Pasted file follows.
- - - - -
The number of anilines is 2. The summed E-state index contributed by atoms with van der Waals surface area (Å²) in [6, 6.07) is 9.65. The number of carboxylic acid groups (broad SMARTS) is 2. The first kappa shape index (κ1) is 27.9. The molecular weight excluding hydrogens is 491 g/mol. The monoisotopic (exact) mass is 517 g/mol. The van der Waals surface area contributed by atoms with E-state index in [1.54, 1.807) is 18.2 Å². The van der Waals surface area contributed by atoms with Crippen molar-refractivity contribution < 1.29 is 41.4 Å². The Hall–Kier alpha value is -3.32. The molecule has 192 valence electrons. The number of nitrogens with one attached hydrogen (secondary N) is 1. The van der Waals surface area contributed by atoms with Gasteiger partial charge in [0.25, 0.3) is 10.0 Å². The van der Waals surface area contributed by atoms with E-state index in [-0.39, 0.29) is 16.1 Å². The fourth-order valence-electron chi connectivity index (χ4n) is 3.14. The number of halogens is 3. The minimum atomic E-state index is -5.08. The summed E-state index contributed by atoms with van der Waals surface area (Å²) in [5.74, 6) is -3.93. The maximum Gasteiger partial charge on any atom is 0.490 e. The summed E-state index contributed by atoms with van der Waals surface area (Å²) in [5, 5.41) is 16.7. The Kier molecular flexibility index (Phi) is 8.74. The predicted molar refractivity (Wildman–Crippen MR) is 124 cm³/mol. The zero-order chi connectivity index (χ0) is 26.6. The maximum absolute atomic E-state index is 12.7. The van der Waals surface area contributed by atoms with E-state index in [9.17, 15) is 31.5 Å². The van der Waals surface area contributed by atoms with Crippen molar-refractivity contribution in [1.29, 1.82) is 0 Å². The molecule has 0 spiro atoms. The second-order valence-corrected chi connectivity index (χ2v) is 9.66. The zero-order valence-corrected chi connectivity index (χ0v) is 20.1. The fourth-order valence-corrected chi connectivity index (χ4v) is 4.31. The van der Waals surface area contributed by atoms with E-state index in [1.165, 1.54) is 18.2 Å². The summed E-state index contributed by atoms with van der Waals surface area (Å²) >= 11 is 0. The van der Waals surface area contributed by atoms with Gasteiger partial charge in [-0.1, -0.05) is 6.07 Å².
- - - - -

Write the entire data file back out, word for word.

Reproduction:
The number of anilines is 2. The summed E-state index contributed by atoms with van der Waals surface area (Å²) in [6, 6.07) is 9.65. The number of carboxylic acid groups (broad SMARTS) is 2. The first kappa shape index (κ1) is 27.9. The molecular weight excluding hydrogens is 491 g/mol. The monoisotopic (exact) mass is 517 g/mol. The van der Waals surface area contributed by atoms with E-state index in [1.54, 1.807) is 18.2 Å². The van der Waals surface area contributed by atoms with Crippen molar-refractivity contribution < 1.29 is 41.4 Å². The Hall–Kier alpha value is -3.32. The molecule has 192 valence electrons. The number of nitrogens with one attached hydrogen (secondary N) is 1. The van der Waals surface area contributed by atoms with Gasteiger partial charge in [0.25, 0.3) is 10.0 Å². The van der Waals surface area contributed by atoms with E-state index in [-0.39, 0.29) is 16.1 Å². The fourth-order valence-electron chi connectivity index (χ4n) is 3.14. The number of halogens is 3. The minimum atomic E-state index is -5.08. The summed E-state index contributed by atoms with van der Waals surface area (Å²) in [5.74, 6) is -3.93. The maximum Gasteiger partial charge on any atom is 0.490 e. The summed E-state index contributed by atoms with van der Waals surface area (Å²) in [5, 5.41) is 16.7. The Kier molecular flexibility index (Phi) is 8.74. The predicted molar refractivity (Wildman–Crippen MR) is 124 cm³/mol. The zero-order chi connectivity index (χ0) is 26.6. The maximum absolute atomic E-state index is 12.7. The van der Waals surface area contributed by atoms with E-state index in [9.17, 15) is 31.5 Å². The van der Waals surface area contributed by atoms with Crippen molar-refractivity contribution in [1.29, 1.82) is 0 Å². The molecule has 0 spiro atoms. The second-order valence-corrected chi connectivity index (χ2v) is 9.66. The zero-order valence-corrected chi connectivity index (χ0v) is 20.1. The fourth-order valence-corrected chi connectivity index (χ4v) is 4.31. The van der Waals surface area contributed by atoms with E-state index in [1.165, 1.54) is 18.2 Å². The summed E-state index contributed by atoms with van der Waals surface area (Å²) >= 11 is 0. The van der Waals surface area contributed by atoms with Gasteiger partial charge in [-0.1, -0.05) is 6.07 Å².